Secondary Outcome Variable: Secondary outcome variables
evaluated were the total amount of opioid rescue analgesics consumed
to relieve the postoperative pain over the 72-hour observation period
and the time interval to administration of the rst opioid rescue
analgesic. Time interval is the time from the end of the surgical
procedure to use of the opioid rescue analgesic.
Statistical Analysis
Data collected from this pilot study was entered into a statistical
database and conducted using the Statistical Package for Social
Sciences (SPSS for Windows, version 25; SPSS, Chicago, IL). e level
of signicance for all statistical evaluations was set at P < .05. Data
are presented as a mean +/- standard deviation. Descriptive statistics
were used to describe the data obtained for each clinical outcome.
Unpaired student t test with a 95% condence interval was used to
compare mean postoperative pain intensity scores and use of rescue
opioid analgesics. e Wilcoxon rank sum test was used to evaluate
the time interval to use of opioid analgesics for both groups.
Results
A total of 40 adult patients were initially enrolled in the project.
However, only 34 completed this study as 6 patients were removed f rom
the research group due to lack of instructional compliance. Patients in
Group A (14 in preemptive treatment) reported lower cumulative pain
intensity scores throughout the 72-hour postoperative observation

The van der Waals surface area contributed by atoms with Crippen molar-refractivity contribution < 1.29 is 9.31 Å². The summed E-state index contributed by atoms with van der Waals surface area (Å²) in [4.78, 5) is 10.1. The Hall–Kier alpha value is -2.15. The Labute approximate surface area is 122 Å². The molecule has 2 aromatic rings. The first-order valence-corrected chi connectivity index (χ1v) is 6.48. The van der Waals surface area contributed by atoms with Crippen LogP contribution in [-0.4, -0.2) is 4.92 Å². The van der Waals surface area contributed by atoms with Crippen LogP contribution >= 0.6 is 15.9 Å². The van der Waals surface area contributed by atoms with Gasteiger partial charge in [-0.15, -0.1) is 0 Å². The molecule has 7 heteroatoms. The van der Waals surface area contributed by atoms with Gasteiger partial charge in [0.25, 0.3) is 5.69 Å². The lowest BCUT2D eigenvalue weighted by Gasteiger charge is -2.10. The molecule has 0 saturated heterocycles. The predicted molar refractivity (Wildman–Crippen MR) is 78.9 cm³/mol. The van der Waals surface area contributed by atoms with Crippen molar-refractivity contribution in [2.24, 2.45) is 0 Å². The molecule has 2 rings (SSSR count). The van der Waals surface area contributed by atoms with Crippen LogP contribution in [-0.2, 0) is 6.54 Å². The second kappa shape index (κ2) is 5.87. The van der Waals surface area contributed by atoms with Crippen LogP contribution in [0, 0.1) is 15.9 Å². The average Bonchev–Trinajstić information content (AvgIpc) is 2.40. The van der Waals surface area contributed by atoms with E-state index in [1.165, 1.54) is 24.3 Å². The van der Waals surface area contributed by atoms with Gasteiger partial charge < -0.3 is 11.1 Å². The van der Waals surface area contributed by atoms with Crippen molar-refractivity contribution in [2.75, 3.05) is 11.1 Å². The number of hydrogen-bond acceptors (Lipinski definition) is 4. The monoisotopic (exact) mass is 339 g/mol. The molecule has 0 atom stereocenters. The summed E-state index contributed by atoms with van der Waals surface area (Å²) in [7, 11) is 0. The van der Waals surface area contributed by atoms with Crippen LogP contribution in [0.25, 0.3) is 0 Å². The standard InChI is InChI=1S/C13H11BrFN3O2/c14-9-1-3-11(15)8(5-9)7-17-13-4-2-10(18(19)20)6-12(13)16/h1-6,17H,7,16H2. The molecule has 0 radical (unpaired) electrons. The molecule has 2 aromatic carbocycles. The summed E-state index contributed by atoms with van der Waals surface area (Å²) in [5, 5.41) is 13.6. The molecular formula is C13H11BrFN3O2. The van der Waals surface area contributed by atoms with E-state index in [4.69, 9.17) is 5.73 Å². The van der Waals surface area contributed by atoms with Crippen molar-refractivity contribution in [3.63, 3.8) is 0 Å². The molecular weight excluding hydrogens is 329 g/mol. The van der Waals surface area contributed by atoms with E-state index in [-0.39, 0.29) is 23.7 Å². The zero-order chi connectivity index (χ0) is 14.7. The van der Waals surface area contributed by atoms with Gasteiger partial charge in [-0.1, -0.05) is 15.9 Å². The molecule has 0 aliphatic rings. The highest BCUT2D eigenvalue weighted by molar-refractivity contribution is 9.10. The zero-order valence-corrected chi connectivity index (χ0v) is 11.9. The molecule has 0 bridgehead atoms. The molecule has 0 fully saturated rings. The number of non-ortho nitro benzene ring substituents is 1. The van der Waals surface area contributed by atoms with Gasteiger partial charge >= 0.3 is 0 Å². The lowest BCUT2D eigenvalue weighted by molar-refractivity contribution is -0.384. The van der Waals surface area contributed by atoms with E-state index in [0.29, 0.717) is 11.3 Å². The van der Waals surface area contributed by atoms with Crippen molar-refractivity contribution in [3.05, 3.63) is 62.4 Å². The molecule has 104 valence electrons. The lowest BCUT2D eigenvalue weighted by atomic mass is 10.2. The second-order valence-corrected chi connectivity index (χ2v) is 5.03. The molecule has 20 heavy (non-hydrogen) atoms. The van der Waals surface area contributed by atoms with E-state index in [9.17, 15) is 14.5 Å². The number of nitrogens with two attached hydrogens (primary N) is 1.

period compared to patients in Group B (20 in control group) (Table
2 and 3). e average postoperative pain intensity score for patients in
Group A using the PIS was 5.6 over the 72-hour observational period
(range 2 to 8.5). e average rescue opioid analgesic consumption
over the 72-hour observational period was 2.3 tablets per day. For
patients in Group B, the average postoperative pain intensity score
was 7.1 (range 4.0 to 9.5) on the PIS. e average number of opioid
analgesics consumed to relieve postoperative pain over the 72-hour
observational period was 3.8 tablets per day. e median time interval
to use of the rst opioid rescue analgesic was 4.3 hours for patients in
Group A. For patients in Group B, the median time interval to initial
use of opioid pain medication was 1.9 hours.
Discussion
e intensity of postoperative pain is directly correlated with
the type of surgical procedure the patient completes. Harvesting
monocortical blocks of bone is similar to orthopedic and orthognathic
surgery. All three types of surgical procedures commonly involve
sharp dissection of the periosteum and muscles and surgical
osteotomies with a high-speed cutting device such as a saw or ssure
bur that result in moderate to severe postoperative pain and the need
for opioid analgesics to control the pain. In surgery, strategies utilizing
medications have been developed to decrease the postoperative
pain response, including the use of opioids [25,28,33-40]. Opioid
analgesics such as hydrocodone and oxycodone are commonly
prescribed to reduce postoperative pain with or without non-steroidal
anti-inammatory drugs (NSAIDS) to provide pain relief. e dental